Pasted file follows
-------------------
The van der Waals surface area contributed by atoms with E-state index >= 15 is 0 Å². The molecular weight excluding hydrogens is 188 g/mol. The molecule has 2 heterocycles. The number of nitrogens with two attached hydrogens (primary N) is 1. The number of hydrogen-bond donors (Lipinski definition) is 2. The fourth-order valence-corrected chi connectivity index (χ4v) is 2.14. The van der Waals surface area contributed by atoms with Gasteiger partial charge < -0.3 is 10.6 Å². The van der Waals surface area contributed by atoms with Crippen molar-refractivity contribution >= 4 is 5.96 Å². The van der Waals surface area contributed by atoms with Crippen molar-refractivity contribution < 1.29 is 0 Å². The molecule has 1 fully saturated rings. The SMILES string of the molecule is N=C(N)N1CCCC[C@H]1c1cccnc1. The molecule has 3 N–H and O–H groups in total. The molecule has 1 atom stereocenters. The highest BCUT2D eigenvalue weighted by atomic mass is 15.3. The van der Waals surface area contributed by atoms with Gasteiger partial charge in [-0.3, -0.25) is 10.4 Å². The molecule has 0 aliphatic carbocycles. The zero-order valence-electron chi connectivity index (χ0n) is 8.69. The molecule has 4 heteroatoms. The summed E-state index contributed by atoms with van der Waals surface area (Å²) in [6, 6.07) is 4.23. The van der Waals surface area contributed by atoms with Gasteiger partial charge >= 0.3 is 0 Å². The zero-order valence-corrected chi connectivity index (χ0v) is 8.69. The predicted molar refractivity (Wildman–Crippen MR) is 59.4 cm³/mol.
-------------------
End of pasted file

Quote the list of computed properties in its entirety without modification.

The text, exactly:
The van der Waals surface area contributed by atoms with E-state index >= 15 is 0 Å². The molecular weight excluding hydrogens is 188 g/mol. The molecule has 2 heterocycles. The number of nitrogens with two attached hydrogens (primary N) is 1. The number of hydrogen-bond donors (Lipinski definition) is 2. The fourth-order valence-corrected chi connectivity index (χ4v) is 2.14. The van der Waals surface area contributed by atoms with Gasteiger partial charge < -0.3 is 10.6 Å². The van der Waals surface area contributed by atoms with Crippen molar-refractivity contribution >= 4 is 5.96 Å². The van der Waals surface area contributed by atoms with Crippen molar-refractivity contribution < 1.29 is 0 Å². The molecule has 1 fully saturated rings. The SMILES string of the molecule is N=C(N)N1CCCC[C@H]1c1cccnc1. The molecule has 3 N–H and O–H groups in total. The molecule has 1 atom stereocenters. The highest BCUT2D eigenvalue weighted by atomic mass is 15.3. The van der Waals surface area contributed by atoms with Gasteiger partial charge in [-0.3, -0.25) is 10.4 Å². The molecule has 0 aliphatic carbocycles. The zero-order valence-electron chi connectivity index (χ0n) is 8.69. The molecule has 4 heteroatoms. The summed E-state index contributed by atoms with van der Waals surface area (Å²) in [6, 6.07) is 4.23. The van der Waals surface area contributed by atoms with Gasteiger partial charge >= 0.3 is 0 Å². The zero-order valence-corrected chi connectivity index (χ0v) is 8.69. The predicted molar refractivity (Wildman–Crippen MR) is 59.4 cm³/mol.